Stok’s approach to the book is superb - several pages go by at a time without words as we see Vincent going for a walk, looking for the best spot, and then paint; some pages are filled with words as Vincent writes to Theo; some pages are a pleasing blend of words and imagery. Stok knows when to write exposition, when to introduce dialogue, and when to let the pictures speak for themselves - it’s a masterful balancing act that works perfectly so the reader is never overwhelmed with information and the pages have room to breathe. 

She makes the inspired choice to show Vincent’s psychosis as dots around his head - when he is slightly manic, she peppers dots around his head, and the dots increase the more he loses control, so that when he’s in his most disastrous phase of self-destruction, the entire panel is filled with dots! 

Also, she doesn’t reproduce Van Gogh’s work but depicts them in her own style which is delightful in its own way. The page where Vincent holds his paintbrush like a bow against a violin while his starry night plays in the background as if he’s conducting a celestial orchestra of colours is absolutely beautiful. 

It’s not the most informative book though as the last few pages’ significance was lost on me until I went and read up on Vincent’s last days. Stok closes the book by drawing one of his last paintings - Wheat Field With Crows - which is gorgeous but is important as it’s possible that’s the place he committed suicide, by shooting himself with a gun, a scene we don’t see. 

He wouldn’t die in the field but the bullet would remain lodged inside him as the country doctors weren’t qualified enough to perform surgery and an infection, brought on by the wound, would kill him. Then again, this book doesn’t pretend to be a definitive biography of the artist, but as more of a look at a certain period in his life, through an artistic lens of its own, and chooses to focus on the art and his life, rather than his death. It closes on the landscape he loved, not the drab room he passed away in and that was definitely the right choice.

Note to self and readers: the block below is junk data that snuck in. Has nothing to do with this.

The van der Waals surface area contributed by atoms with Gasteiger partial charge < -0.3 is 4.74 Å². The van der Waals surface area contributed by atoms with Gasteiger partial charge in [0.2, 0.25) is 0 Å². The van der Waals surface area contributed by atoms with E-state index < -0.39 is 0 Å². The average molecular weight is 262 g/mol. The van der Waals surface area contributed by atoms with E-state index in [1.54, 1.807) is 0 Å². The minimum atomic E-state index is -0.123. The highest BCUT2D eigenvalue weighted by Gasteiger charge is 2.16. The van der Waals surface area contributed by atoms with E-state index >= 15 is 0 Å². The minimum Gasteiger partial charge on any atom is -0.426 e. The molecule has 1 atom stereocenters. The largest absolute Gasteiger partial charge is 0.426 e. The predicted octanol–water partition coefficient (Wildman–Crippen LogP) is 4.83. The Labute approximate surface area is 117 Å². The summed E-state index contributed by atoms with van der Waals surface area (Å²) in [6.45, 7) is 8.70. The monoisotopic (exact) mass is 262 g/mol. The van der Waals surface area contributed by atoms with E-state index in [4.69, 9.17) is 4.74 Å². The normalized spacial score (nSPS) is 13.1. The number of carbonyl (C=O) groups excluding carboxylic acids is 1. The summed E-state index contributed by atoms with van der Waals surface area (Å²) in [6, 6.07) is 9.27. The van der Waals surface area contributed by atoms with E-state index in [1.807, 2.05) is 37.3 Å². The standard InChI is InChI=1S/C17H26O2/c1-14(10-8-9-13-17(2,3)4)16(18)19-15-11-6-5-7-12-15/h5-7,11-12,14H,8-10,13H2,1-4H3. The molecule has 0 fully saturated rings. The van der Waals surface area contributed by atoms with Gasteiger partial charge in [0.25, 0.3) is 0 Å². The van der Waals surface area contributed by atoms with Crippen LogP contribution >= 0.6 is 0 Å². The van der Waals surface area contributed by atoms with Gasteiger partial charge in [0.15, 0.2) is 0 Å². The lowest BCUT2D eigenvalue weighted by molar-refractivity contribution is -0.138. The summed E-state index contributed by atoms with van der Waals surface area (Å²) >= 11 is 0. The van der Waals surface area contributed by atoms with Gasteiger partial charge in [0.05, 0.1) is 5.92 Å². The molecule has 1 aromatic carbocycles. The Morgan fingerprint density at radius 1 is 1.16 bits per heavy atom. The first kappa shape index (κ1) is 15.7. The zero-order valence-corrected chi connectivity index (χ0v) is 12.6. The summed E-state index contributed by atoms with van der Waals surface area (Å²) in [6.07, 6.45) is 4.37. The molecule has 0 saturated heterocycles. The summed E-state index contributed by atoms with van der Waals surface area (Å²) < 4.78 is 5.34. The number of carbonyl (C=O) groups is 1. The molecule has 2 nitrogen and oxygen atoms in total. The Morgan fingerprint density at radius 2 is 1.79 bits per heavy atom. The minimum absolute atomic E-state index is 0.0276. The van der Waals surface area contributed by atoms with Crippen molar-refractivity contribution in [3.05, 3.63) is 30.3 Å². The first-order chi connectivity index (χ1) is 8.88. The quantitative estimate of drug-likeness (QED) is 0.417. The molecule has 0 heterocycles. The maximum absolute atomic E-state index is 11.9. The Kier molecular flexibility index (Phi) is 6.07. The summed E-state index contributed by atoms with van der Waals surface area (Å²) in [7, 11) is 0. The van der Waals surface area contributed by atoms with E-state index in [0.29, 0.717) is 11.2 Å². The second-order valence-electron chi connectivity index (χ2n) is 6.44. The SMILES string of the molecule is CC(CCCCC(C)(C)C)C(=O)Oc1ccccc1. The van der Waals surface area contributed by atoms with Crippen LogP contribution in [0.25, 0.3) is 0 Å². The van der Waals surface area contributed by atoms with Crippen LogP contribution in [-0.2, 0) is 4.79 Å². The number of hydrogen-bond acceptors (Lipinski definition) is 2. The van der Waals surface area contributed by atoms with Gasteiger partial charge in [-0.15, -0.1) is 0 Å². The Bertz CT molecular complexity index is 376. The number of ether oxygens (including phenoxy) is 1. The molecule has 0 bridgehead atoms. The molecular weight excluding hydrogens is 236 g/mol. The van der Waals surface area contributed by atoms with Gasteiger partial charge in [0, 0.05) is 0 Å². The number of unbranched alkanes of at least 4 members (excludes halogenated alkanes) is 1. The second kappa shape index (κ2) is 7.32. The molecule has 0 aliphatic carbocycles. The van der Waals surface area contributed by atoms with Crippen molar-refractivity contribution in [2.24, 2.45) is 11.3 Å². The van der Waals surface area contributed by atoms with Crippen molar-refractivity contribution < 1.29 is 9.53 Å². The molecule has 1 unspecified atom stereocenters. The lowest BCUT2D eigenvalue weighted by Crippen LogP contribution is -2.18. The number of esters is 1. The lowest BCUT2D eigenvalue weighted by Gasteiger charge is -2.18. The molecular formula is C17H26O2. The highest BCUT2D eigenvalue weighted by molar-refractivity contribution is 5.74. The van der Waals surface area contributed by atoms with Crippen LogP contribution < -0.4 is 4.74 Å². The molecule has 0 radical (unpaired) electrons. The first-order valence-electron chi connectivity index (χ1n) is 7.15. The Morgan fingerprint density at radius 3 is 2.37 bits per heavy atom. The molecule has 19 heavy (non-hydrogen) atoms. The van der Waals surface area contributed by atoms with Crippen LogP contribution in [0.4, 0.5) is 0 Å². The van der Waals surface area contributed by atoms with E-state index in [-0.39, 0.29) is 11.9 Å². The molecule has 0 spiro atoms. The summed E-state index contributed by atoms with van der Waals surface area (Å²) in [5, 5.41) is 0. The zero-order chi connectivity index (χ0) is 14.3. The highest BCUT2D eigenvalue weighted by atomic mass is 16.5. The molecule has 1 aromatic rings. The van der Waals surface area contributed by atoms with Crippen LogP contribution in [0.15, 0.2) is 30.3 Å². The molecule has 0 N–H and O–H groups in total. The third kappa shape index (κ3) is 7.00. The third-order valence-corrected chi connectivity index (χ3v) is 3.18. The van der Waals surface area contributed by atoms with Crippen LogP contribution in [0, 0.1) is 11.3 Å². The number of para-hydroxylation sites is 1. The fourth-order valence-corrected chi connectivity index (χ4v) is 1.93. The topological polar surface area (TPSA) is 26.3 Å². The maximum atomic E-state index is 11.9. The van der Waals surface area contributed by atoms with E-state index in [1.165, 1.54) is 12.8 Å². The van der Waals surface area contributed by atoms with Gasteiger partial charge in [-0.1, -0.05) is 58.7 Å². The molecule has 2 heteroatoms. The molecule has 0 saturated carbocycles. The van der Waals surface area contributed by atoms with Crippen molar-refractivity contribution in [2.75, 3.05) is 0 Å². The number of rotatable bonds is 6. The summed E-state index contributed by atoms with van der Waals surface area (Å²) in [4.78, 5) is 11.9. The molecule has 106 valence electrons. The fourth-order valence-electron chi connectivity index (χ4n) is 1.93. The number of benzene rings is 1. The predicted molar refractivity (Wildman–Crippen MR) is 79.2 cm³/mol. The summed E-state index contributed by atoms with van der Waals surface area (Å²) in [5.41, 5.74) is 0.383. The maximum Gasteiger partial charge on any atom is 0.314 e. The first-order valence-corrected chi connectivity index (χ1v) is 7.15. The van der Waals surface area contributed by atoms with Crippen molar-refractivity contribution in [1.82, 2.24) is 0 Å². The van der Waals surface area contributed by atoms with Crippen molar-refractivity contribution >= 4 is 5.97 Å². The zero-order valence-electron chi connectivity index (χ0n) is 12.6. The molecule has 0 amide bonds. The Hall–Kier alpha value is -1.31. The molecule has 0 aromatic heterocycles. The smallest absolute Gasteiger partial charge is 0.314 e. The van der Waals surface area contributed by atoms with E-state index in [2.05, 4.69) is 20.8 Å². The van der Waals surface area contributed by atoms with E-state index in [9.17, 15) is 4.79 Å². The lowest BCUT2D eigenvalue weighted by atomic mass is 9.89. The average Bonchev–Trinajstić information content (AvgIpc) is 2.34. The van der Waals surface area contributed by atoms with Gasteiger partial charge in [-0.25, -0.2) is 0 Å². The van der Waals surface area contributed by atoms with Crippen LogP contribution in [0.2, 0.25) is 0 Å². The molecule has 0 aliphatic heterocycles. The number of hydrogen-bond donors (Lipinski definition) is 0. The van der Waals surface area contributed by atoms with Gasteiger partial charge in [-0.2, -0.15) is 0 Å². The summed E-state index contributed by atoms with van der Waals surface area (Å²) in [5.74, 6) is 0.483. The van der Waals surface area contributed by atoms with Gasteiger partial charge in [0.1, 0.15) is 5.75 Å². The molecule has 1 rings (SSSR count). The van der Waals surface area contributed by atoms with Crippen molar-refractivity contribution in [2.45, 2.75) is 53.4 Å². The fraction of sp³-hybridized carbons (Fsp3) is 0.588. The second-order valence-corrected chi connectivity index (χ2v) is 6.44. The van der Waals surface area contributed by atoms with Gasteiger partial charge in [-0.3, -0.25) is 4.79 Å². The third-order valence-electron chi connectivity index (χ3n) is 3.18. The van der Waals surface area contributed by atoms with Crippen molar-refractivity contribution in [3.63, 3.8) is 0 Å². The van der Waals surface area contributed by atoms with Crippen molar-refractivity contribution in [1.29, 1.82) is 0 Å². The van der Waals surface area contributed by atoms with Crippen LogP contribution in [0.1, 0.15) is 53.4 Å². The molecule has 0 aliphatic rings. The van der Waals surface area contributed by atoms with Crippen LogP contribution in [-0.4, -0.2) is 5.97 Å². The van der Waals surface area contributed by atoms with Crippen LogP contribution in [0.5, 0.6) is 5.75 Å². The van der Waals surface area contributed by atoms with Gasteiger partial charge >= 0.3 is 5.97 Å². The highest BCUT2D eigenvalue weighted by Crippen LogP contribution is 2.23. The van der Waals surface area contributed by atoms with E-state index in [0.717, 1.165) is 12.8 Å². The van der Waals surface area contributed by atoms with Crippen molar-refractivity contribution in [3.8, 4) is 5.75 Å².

Vincent is an enormously enjoyable look at one of the greatest painters of all time, rewarding the reader with glimpses into his life and mind thanks to Barbara Stok’s gifted storytelling. It’s also (importantly for a book on art) one of the most beautiful comics I’ve read all year - an absolutely brilliant graphic novel which I’d recommend to anyone and everyone with an interest in this artist.

Vincent

The Walking Dead, Volume 13: Too Far Gone Review (Robert Kirkman, Charlie Adlard)


It’s fine to give Rick and the survivors a respite - they’ve definitely earned it after what they’ve been through - but it’s wearing a bit now and I’m beginning to think this safe colony is the worst thing to happen to this series as it completely neutralises any menace and momentum the story had. 

A whole lot of nothing happens in this volume, the biggest of which is probably Rick taking it upon himself as new constable to deal with a case of domestic abuse by beating the crap out of the abusive husband on his own lawn! This scene of course underlines once more that, yes, Rick is kinda losing it after all he’s been through… and? Do we really have to keep pointing out that they’ve changed and aren’t yet ready to settle down to “normal” life - wasn’t that what the whole last book was about?